Some of Leah Misika’s earliest memories are of her mother making her own clothes from patterns she got from her favourite magazine. At this young age, her mother’s design activities didn’t really interest her much. It wasn’t until Leah started watching movies that she developed her love for fashion. “I hated that I couldn’t find the clothes I saw on the television. When I discovered Fashion TV, I realized I could design and make these clothes. By the age of 10 I had a portfolio of sketched designs that I kept in a binder.”
Leah never as much as considered a career in fashion until she met fashion designer Silvia Owari during her time in Uganda. “It was inspiring to see an African woman actually doing something I loved doing, something I thought could only be a hobby. This is when I decided to pursue my dream.” It was during her first year at the Miami International University of Art & Design, that she launched her brand LM by Leah Misika. “I was inspired by my shortcomings I suppose. When I got to MIUAD I realized how far behind I was in life in general. First year students had resumes, they had been working retail and they understood things about the business that I still needed to learn. All this made me realize that I clearly needed a head start. I had to start building/ conceptualizing my brand now and not later, so I just started and I’m grateful that I did. It allowed for so much trial and error long before I had to suffer the financial consequences of my trials,” she explains.
After her time at MIUAD, where she learned so much more than just design knowledge, she immediately dove in to building her career. She dabbled in various sectors of fashion, from a paid intern design position at Perry Ellis, to a retail gig at the high-end store, Babalu, to working as a freelance pattern maker and grader for the start-up, Zoeka. Upon moving back to Namibia, she landed a retail management job and started writing for Red Carpet, a local lifestyle magazine. This inspired a new fashion-focused passion of hers: blogging. Since then, she has worked the triple combo of designing, branding and blogging via her online platform, La Mode Fashions. “Even though I believe in the Niche era, I strongly believe in the Multi-Niche era more. I think to survive in the market now you need to be multifaceted. You need to expand your services and be a one-stop shop of some sort.”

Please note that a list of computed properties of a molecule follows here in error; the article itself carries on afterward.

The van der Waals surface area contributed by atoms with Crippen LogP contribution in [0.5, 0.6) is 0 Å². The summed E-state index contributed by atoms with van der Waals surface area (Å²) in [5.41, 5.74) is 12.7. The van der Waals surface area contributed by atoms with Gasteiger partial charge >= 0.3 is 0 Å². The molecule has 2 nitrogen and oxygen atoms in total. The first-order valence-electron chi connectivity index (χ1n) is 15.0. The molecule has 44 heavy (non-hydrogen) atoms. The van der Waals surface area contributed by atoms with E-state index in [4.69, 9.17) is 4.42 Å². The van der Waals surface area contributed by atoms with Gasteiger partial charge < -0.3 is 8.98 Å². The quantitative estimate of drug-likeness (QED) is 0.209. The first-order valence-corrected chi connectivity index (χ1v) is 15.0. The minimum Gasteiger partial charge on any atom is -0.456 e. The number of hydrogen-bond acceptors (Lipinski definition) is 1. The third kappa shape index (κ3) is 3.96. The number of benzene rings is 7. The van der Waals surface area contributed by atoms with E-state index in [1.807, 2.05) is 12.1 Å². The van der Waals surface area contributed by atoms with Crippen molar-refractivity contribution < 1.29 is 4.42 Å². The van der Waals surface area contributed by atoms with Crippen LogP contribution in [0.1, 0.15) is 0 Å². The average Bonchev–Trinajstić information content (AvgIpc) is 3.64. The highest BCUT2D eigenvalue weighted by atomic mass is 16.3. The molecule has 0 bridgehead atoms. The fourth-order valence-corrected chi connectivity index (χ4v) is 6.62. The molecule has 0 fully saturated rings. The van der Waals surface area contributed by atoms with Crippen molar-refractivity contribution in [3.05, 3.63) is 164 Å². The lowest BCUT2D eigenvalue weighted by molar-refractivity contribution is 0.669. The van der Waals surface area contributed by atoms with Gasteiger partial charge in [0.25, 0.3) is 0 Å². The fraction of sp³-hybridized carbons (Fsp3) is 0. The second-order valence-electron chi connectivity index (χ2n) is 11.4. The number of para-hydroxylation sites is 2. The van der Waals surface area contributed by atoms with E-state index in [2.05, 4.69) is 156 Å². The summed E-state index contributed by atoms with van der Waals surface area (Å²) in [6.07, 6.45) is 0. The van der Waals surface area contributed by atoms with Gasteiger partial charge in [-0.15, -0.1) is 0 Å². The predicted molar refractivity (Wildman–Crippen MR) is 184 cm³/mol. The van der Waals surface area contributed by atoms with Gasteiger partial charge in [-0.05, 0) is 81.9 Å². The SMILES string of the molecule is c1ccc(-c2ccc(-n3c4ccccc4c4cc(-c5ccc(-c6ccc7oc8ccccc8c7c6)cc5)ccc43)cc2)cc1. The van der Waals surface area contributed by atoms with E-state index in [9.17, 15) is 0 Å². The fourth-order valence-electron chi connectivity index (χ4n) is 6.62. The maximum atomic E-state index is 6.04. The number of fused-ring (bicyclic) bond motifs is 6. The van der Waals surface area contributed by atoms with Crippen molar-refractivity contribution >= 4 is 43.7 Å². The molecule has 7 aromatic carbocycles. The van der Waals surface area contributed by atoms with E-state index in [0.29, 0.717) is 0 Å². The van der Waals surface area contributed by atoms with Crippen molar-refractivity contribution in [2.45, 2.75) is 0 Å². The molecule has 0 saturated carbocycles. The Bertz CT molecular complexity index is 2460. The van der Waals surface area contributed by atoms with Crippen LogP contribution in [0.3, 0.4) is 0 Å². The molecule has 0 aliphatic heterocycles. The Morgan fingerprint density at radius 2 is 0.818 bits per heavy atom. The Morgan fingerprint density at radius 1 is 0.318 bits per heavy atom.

Working as a full-time fashion creative, Leah has learned how to divide her time between the three faces of her businesses. “Namibia is still learning about fashion and is desperately trying to find its own style. We have mastered replicating styles and trends, but I truly believe our collective goal is to create our own style. To do that, we need to invest in local fashion research programs, which unfortunately requires time no on in the industry seems to want to sacrifice at the moment,” Leah explains. Fortunately, she is doing her own part by ways of her brands, LM by Leah Misika and SLEAH (She Lit Everything Around Her).
“When I started designing my own brand, I didn’t necessarily design based on my personal style. I started by creating a persona, gave her a character and a lifestyle and designed around who I thought she was and what I figured she would be doing and the clothes she would need to live her life. I still do that for my main brand, LM by Leah Misika, but ever since I started blogging, I realized that most of my followers were more interested in my personal style. So, I started a second line called SLEAH, which is based on my personal style and what I feel like wearing. I design both collections each year and usually decide which of the two I release based on time and resources, in the hopes that one day I’ll be able to release both brands once a year rather than having to choose.”
Needless to say, Leah Misika has established herself as the queen of the multi-niche era and is doing her part in changing the fashion narrative around Namibia. To any aspiring fashion designers looking to offer reinforcement in her plight, she provides solid advice:
“Find real inspiration. I know this seems like silly statement, but Instagram cannot be your source of inspiration. Not if you want to create something completely authentic. Authenticity is going to need to come from a much deeper place than the Internet. The Internet can only expose you to what’s already been done and what you need to avoid. Then take the time to develop your authenticity.”